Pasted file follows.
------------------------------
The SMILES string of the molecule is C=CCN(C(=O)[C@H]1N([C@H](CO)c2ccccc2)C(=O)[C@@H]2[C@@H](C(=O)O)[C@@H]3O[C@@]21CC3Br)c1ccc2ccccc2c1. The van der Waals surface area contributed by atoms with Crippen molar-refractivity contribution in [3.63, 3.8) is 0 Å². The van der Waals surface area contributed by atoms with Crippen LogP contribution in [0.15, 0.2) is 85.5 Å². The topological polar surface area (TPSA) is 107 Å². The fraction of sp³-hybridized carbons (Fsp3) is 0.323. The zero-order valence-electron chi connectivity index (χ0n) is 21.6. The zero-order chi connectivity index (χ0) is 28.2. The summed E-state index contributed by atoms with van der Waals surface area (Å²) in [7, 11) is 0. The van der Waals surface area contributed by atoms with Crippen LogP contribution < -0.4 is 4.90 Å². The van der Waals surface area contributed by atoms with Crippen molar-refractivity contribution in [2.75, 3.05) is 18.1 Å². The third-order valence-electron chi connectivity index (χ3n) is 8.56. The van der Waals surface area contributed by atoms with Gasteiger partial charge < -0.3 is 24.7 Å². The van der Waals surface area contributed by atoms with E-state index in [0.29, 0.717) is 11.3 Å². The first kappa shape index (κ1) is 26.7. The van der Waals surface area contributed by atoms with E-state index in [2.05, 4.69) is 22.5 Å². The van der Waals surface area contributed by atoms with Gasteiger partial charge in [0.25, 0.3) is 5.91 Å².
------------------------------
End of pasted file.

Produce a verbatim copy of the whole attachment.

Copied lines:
The SMILES string of the molecule is C=CCN(C(=O)[C@H]1N([C@H](CO)c2ccccc2)C(=O)[C@@H]2[C@@H](C(=O)O)[C@@H]3O[C@@]21CC3Br)c1ccc2ccccc2c1. The van der Waals surface area contributed by atoms with Crippen molar-refractivity contribution in [3.63, 3.8) is 0 Å². The van der Waals surface area contributed by atoms with Crippen LogP contribution in [0.15, 0.2) is 85.5 Å². The topological polar surface area (TPSA) is 107 Å². The fraction of sp³-hybridized carbons (Fsp3) is 0.323. The zero-order valence-electron chi connectivity index (χ0n) is 21.6. The zero-order chi connectivity index (χ0) is 28.2. The summed E-state index contributed by atoms with van der Waals surface area (Å²) in [7, 11) is 0. The van der Waals surface area contributed by atoms with Crippen LogP contribution < -0.4 is 4.90 Å². The van der Waals surface area contributed by atoms with Crippen molar-refractivity contribution in [2.75, 3.05) is 18.1 Å². The third-order valence-electron chi connectivity index (χ3n) is 8.56. The van der Waals surface area contributed by atoms with Gasteiger partial charge < -0.3 is 24.7 Å². The van der Waals surface area contributed by atoms with E-state index in [0.29, 0.717) is 11.3 Å². The first kappa shape index (κ1) is 26.7. The van der Waals surface area contributed by atoms with E-state index in [2.05, 4.69) is 22.5 Å². The van der Waals surface area contributed by atoms with Gasteiger partial charge in [0.25, 0.3) is 5.91 Å².